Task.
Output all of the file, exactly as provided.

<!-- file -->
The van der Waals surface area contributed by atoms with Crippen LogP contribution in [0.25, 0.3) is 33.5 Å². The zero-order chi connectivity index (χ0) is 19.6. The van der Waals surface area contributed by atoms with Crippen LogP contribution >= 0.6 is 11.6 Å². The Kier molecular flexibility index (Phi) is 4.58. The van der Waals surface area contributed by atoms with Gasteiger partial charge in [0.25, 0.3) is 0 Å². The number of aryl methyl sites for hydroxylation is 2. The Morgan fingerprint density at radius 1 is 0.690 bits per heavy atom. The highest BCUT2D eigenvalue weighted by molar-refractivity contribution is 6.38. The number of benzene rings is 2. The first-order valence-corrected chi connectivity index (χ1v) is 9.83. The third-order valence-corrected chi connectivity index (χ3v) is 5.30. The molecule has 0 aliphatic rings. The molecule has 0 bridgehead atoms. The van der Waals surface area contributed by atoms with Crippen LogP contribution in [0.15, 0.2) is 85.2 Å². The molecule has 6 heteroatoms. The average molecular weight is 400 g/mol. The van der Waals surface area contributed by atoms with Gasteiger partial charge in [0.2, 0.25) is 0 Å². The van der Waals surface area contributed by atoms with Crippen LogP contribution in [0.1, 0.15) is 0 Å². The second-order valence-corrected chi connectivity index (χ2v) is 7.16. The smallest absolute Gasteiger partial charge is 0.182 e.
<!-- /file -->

The van der Waals surface area contributed by atoms with Crippen LogP contribution in [0.25, 0.3) is 33.5 Å². The zero-order chi connectivity index (χ0) is 19.6. The van der Waals surface area contributed by atoms with Crippen LogP contribution >= 0.6 is 11.6 Å². The Kier molecular flexibility index (Phi) is 4.58. The van der Waals surface area contributed by atoms with Gasteiger partial charge in [0.25, 0.3) is 0 Å². The number of aryl methyl sites for hydroxylation is 2. The Morgan fingerprint density at radius 1 is 0.690 bits per heavy atom. The highest BCUT2D eigenvalue weighted by molar-refractivity contribution is 6.38. The number of benzene rings is 2. The first-order valence-corrected chi connectivity index (χ1v) is 9.83. The third-order valence-corrected chi connectivity index (χ3v) is 5.30. The molecule has 0 aliphatic rings. The molecule has 0 bridgehead atoms. The van der Waals surface area contributed by atoms with Crippen LogP contribution in [0.15, 0.2) is 85.2 Å². The molecule has 6 heteroatoms. The average molecular weight is 400 g/mol. The van der Waals surface area contributed by atoms with Gasteiger partial charge in [0.2, 0.25) is 0 Å². The van der Waals surface area contributed by atoms with Crippen LogP contribution in [0.1, 0.15) is 0 Å². The second-order valence-corrected chi connectivity index (χ2v) is 7.16. The smallest absolute Gasteiger partial charge is 0.182 e.